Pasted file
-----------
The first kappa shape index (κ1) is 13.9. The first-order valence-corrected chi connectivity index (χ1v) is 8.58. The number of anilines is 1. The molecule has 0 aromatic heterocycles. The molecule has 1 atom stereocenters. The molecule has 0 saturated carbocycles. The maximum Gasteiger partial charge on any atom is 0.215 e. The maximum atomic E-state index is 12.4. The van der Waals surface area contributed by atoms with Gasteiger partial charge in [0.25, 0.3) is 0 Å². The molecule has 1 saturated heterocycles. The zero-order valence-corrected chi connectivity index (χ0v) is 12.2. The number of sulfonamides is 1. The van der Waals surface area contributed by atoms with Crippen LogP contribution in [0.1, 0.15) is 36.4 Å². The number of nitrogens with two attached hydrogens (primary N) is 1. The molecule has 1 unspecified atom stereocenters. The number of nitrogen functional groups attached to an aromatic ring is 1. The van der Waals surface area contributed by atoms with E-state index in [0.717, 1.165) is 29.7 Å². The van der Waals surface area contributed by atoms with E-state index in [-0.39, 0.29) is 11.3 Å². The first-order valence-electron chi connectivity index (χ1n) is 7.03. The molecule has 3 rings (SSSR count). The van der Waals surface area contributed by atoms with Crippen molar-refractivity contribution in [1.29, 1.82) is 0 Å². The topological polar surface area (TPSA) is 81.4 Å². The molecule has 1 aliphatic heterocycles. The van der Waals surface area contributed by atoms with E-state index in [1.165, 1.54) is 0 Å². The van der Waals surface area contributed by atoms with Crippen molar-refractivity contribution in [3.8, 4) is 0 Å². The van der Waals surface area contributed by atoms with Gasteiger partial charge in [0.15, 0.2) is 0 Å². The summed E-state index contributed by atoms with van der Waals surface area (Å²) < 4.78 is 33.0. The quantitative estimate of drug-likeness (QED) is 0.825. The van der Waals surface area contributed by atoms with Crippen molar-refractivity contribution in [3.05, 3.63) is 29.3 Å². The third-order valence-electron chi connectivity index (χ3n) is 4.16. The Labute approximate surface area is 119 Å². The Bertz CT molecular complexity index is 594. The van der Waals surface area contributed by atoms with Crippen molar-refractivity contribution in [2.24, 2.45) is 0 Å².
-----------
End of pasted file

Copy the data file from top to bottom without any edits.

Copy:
The first kappa shape index (κ1) is 13.9. The first-order valence-corrected chi connectivity index (χ1v) is 8.58. The number of anilines is 1. The molecule has 0 aromatic heterocycles. The molecule has 1 atom stereocenters. The molecule has 0 saturated carbocycles. The maximum Gasteiger partial charge on any atom is 0.215 e. The maximum atomic E-state index is 12.4. The van der Waals surface area contributed by atoms with Gasteiger partial charge in [0.25, 0.3) is 0 Å². The molecule has 1 saturated heterocycles. The zero-order valence-corrected chi connectivity index (χ0v) is 12.2. The number of sulfonamides is 1. The van der Waals surface area contributed by atoms with Crippen LogP contribution in [0.1, 0.15) is 36.4 Å². The number of nitrogens with two attached hydrogens (primary N) is 1. The molecule has 1 unspecified atom stereocenters. The number of nitrogen functional groups attached to an aromatic ring is 1. The van der Waals surface area contributed by atoms with E-state index in [0.717, 1.165) is 29.7 Å². The van der Waals surface area contributed by atoms with E-state index in [-0.39, 0.29) is 11.3 Å². The first-order valence-electron chi connectivity index (χ1n) is 7.03. The molecule has 3 rings (SSSR count). The van der Waals surface area contributed by atoms with Crippen molar-refractivity contribution in [1.29, 1.82) is 0 Å². The topological polar surface area (TPSA) is 81.4 Å². The molecule has 1 aliphatic heterocycles. The van der Waals surface area contributed by atoms with E-state index in [1.165, 1.54) is 0 Å². The van der Waals surface area contributed by atoms with Crippen molar-refractivity contribution in [3.8, 4) is 0 Å². The van der Waals surface area contributed by atoms with Gasteiger partial charge in [0.15, 0.2) is 0 Å². The summed E-state index contributed by atoms with van der Waals surface area (Å²) < 4.78 is 33.0. The quantitative estimate of drug-likeness (QED) is 0.825. The van der Waals surface area contributed by atoms with Crippen molar-refractivity contribution in [3.05, 3.63) is 29.3 Å². The third-order valence-electron chi connectivity index (χ3n) is 4.16. The Labute approximate surface area is 119 Å². The Bertz CT molecular complexity index is 594. The van der Waals surface area contributed by atoms with Crippen molar-refractivity contribution in [2.24, 2.45) is 0 Å².